Falling support for benefits is based on a delusion
It's a delusion that everyone living on benefits is a con artist who’s playing the system and living in luxury that most of us couldn’t afford.
“Benefits cheat given £135k!” “Single mother of six given mansion!” “Ten-strong Somali family on benefits live in a £2 million council home!” Those are all stories that have appeared in the press recently and we simply lap them up.
It’s so easy to be angry about the “feckless fathers” of 16 living in deliberate joblessness on ‘Shameless’ estates. The single mothers having babies each year and demanding bigger council houses. The immigrants who’ve never contributed to the economy but are given mansions.
Sometimes, the tabloids even get to interview the families in question and gleefully report back on their plasma TVs and Nike trainers. Eventually, we’re left with the delusion that everyone living on benefits is a con artist who’s playing the system and living in luxury that most of us couldn’t afford.
But that is a delusion. The reason those news stories are news stories is because they’re unusual. Most benefits claimants are not playing the system; in fact, most are living a pretty hand-to-mouth existence.
Is it possible that the occasional news story highlighting deliberate joblessness has blinded us to the real need for benefits?
Yet research published today by social research group NatCen reveals that British attitudes to benefits are hardening. More than six in 10 of those questioned believe that unemployment benefits are too high and encourage people to stay out of work.
That compares to 24% of the population in the early 90s (also during a recession) – meaning public support for benefits has dropped off a cliff.
Is it possible that the occasional news story highlighting deliberate joblessness has blinded us to the real need for benefits? Unemployment surged during the recent recession, plunging far more families into life on the dole.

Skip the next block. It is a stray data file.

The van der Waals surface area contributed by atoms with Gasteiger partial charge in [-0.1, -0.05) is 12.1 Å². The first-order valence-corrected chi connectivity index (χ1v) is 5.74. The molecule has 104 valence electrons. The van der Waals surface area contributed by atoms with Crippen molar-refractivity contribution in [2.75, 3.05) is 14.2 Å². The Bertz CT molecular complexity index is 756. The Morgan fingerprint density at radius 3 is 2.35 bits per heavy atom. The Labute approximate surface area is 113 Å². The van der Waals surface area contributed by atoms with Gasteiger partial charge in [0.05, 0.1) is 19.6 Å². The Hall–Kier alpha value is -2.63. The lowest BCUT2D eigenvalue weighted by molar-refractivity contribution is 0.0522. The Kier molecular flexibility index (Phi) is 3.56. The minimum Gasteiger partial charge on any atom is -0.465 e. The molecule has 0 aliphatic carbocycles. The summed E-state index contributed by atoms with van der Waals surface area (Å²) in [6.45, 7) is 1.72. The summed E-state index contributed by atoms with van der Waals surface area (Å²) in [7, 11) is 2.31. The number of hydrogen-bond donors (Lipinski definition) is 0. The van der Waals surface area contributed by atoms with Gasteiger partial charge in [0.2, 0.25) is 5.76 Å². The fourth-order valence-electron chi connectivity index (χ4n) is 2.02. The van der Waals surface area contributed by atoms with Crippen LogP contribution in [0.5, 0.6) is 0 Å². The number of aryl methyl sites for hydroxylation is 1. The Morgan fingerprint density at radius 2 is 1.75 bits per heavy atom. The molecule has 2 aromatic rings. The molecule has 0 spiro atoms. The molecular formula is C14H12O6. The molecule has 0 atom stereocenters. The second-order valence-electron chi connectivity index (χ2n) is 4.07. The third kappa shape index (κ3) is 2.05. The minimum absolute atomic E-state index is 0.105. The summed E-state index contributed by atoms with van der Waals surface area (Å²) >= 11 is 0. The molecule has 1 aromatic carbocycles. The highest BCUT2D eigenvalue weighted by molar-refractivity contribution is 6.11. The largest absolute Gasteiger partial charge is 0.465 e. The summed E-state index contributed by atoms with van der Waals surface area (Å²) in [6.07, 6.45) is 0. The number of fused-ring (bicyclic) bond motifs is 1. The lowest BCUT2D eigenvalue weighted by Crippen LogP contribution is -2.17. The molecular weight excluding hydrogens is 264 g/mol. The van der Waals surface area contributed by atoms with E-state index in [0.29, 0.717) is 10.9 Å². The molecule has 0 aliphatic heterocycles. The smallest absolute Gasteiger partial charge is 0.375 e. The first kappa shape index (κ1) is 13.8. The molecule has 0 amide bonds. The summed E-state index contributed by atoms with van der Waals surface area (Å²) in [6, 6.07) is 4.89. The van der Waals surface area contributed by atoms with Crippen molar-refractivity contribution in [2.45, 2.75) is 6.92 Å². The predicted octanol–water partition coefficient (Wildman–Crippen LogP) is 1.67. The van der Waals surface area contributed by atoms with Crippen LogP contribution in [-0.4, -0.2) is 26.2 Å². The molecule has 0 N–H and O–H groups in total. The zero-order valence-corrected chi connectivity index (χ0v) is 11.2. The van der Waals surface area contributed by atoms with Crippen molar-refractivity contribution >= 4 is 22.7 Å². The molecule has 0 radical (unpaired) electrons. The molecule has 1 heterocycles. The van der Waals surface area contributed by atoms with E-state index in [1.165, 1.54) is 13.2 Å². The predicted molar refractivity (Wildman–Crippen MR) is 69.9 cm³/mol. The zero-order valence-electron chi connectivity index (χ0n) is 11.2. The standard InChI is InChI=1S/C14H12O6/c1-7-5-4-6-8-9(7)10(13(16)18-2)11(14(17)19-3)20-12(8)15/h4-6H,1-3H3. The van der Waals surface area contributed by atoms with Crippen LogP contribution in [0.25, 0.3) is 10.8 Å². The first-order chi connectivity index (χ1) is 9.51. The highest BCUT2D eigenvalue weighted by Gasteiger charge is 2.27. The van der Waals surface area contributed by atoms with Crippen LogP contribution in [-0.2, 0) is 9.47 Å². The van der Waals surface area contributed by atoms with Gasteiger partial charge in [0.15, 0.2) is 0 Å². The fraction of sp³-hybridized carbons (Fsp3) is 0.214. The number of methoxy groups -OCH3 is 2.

But £71 a week is hardly dangerously generous – and that’s the maximum. It’s £56.25 if you’re under 25, while couples are entitled to just £111.45 in Jobseeker’s Allowance. That’s not pocket money; people are paying for food, clothes, heating, their TV licenses, their phone bills… Life on benefits is far from easy.
I personally know three people who have lost or are likely to lose their DLA under the new system.
The press also loves a story about those on Disability Living Allowance – like the man who’s been unable to work for three decades due to a bad back, but has been caught making a charity parachute jump.
But again, these stories disguise the truth. I personally know three people who have lost or are likely to lose their DLA under the new system. None of them is employable, they all need regular days off for medical treatment and one suffers from uncontrollable, unpredictable fits. They would struggle to find work they could manage during a boom, let alone during a recession when graduates are desperate to stack shelves.
Yet that’s not what we think of when we think of benefits. We think of Shameless and Vicky Pollard and the last tabloid news story we read.
- Felicity Hannah is a personal finance journalist living in the north of England.
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